The mainstream educational discourse stridently insists that science and mathematics are the most important and also the most difficult subjects that children need to learn. Here are some contrary expert opinions:
“If people do not believe that mathematics is simple, it is only because they do not realize how complicated life is.” – John von Neumann
(About John von Neumann, the Wikipedia says: Hungarian and later American pure and applied mathematician, physicist, inventor, polymath, and polyglot. As a 6-year-old, he could divide two 8-digit numbers in his head. By the age of 8, he was familiar with differential and integral calculus. Von Neumann’s reputed powers of speedy, massive memorization and recall allowed him to recite volumes of information, and even entire directories, with ease. It has been said that von Neumann’s intellect was absolutely unmatched.” I have sometimes wondered whether a brain like von Neumann’s does not indicate a species superior to that of man,” said Nobel Laureate Hans Bethe of Cornell University.)
“GNM Tyrell has put forward the terms ‘divergent’ and ‘convergent’ to distinguish problems which cannot be solved by logical reasoning from those that can. Life is being kept going by divergent problems which have to be ‘lived’ and are solved only in death. Convergent problems on the other hand are man’s most useful invention; they do not, as such, exist in reality, but are created by a process of abstraction. When they have been solved, the solution can be written down and passed on to others who can apply it without needing to reproduce the mental effort necessary to find it. If this were the case with human relations – in family life, economics, politics, education, and so forth… – well, I am at a loss how to finish the sentence, there would be no more human relations but only mechanical reactions; life would be a living death. Divergent problems, as it were, force man to strain himself to a level above himself; they demand and thus provoke the supply of, forces from a higher level, thus bringing love, beauty, goodness, and truth into our lives. It is only with the help of these higher forces that the opposites can be reconciled in the living situation.
The physical sciences and mathematics are concerned exclusively with convergent problems. That is why they can progress cumulatively, and each new generation can begin just where their forbears left off. The price, however, is a heavy one. Dealing exclusively with convergent problems does not lead into life but away from it.” – EF Schumacher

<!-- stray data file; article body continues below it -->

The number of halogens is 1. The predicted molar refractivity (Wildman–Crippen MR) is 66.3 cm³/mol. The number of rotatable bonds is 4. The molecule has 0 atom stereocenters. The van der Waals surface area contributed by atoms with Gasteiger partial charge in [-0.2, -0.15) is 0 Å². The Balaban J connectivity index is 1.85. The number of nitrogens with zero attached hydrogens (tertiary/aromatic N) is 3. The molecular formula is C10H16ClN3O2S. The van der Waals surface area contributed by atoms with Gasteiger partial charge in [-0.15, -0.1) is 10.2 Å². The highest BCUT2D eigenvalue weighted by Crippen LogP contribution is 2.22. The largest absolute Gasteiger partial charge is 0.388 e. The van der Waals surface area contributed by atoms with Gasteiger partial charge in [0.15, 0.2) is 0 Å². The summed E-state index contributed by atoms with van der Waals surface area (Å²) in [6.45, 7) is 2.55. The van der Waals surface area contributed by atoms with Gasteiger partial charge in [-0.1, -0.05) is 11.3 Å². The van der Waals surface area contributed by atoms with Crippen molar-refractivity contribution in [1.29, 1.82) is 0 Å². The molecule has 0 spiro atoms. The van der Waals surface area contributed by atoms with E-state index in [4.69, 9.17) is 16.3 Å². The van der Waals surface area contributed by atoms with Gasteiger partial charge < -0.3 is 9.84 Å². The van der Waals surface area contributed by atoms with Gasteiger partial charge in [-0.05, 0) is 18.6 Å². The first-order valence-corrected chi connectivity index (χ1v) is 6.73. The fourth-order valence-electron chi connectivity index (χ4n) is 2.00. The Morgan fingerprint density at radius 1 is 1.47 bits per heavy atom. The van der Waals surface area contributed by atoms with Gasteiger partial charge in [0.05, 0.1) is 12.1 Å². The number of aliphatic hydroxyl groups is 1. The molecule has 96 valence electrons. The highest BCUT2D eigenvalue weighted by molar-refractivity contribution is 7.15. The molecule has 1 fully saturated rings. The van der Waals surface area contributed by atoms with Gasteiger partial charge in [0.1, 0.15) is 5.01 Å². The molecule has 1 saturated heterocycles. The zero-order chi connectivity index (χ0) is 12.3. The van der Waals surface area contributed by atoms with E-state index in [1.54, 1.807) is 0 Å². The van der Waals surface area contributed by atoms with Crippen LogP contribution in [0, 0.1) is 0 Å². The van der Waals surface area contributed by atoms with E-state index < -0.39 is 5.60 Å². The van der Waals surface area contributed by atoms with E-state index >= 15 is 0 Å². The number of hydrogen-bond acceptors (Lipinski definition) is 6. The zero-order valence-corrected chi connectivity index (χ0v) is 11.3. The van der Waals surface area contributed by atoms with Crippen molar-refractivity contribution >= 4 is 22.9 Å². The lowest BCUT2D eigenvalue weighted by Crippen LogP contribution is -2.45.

(The internationally influential economic thinker, writing in 1973, in his wonderful and extremely influential book ‘Small is Beautiful: A study of economics as if people mattered’)
“You do not really understand something unless you can explain it to your grandmother.” – Albert Einstein
That, I think, nicely sets the context for this article.
When I was in secondary school, a decade before the collapse of the Soviet Union, I used to frequent a well-stocked Russian library, where I discovered the most beautiful books on science and maths. They had intriguing names like: ‘Experiments without explosions’, ‘This chancy, chancy, chancy world’, ‘Physics in your kitchen lab’, etc.; but the most enchanting ones I found were two books called ‘Physics for Entertainment’ written by Yakov Perelman.
Ya. Perelman, writing in the preface to the 13th edition of the book in 1936, estimated that during the 25 years of its existence, millions of people had read these books in the USSR alone. The idea behind the books and the unique presentation that converts dry theoretical knowledge into ‘entertainment’, is nicely summed up in the first paragraph of this preface. Ya. Perelman writes:
“The aim of this book is not so much to give you some fresh knowledge, as to help you learn what you already know’. In other words, my idea is to brush up and liven your basic knowledge of physics, and to teach you how to apply it in various ways. To achieve this purpose conundrums, brain-teasers, entertaining anecdotes and stories, amusing experiments, paradoxes and unexpected comparisons all dealing with physics and based on our everyday world and science-fiction are used.